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Temporary protections extended for some immigrants as lawsuit continues

“However, thousands of TPS holders who are not included in this lawsuit are still in limbo without any court protections," a TPS holder said.
Image: Dept. Of Homeland Security HQ As Congress' Spending Plan Funds Agency Only Through February
The U.S. Department of Homeland Security seal hangs on a fence at the agency's headquarters.Andrew Harrer / Bloomberg via Getty Images file

The Department of Homeland Security said Thursday that temporary protections for immigrants originally from El Salvador, Haiti, Nicaragua and Sudan will continue to next year.

The department took the action Thursday to continue complying with a temporary court order in an ongoing lawsuit filed to stop the Trump administration from both terminating protections from deportation and work permits for immigrants from the countries that were granted Temporary Protected Status.

TPS grants temporary legal status to immigrants from certain countries fleeing natural disasters and civil wars. For almost 20 years, previous administrations from both parties have renewed the TPS status of tens of thousands of people, But the Trump administration said it would be ending the program for a majority of recipients.

The department said in a notice it filed in the Federal Register that TPS will continue for beneficiaries from the countries through Jan. 2, 2020.

“There is no need to pay a fee or file any application; the extension is automatic,” Jessica Karp Bansal, co-legal director at the National Day Laborer Organizing Network, said in a press release.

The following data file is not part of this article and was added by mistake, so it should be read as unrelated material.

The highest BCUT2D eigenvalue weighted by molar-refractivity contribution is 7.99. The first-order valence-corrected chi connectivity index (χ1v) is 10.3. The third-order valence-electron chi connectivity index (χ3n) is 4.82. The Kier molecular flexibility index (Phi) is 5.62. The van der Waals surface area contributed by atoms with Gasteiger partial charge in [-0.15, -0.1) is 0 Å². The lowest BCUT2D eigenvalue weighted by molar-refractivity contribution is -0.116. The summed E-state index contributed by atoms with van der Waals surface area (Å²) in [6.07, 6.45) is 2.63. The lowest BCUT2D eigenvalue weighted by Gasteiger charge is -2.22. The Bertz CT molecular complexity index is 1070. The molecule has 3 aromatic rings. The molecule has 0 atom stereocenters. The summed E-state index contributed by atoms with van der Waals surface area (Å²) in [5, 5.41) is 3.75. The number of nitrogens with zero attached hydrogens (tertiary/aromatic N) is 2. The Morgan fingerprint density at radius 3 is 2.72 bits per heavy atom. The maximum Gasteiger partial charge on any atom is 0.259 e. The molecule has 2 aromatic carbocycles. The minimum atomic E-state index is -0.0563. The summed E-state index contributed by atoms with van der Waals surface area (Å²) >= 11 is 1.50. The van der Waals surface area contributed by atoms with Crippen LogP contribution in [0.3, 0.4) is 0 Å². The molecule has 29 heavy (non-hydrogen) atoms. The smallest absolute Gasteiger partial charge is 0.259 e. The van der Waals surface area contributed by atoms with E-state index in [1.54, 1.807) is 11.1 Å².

Plaintiffs in the Ramos v. Nielsen lawsuit, filed in March 2018, won a preliminary injunction requiring the Trump administration to extend TPS holders’ protections and work authorizations while the case is ongoing.

“Similar extensions will be announced every nine months as long as the Ramos appeal continues,” Karp Bansal, who is also a counsel for the plaintiffs in the Ramos case, said.

Hiwaida Elarabi, a Sudanese TPS holder and one of the plaintiffs in the case, said the extension gives him and other beneficiaries “space to breathe.”

“However, thousands of TPS holders who are not included in this lawsuit are still in limbo without any court protections," Elarabi stated in a press release.

Gustavo Torres, executive director of the Maryland-based immigrant services organization CASA, stated in a press release, "Congress is pursuing the real solution — a permanent solution for all TPS holders that keeps families together and allows TPS holders to continue their critical contributions to our country's economic health."

In a statement to NBC News, a DHS spokesperson said, “TPS was terminated as required by law by the Secretary for a number of countries. Litigation ensued and DHS is complying with the intervening court order. Today’s Federal Register Notice is evidence of that continued compliance. What is often not reported is that the Trump Administration has forcefully advocated for Congressional action to provide legal status for long-standing TPS beneficiaries in good standing: a change to the law is needed, not judicial intervention.”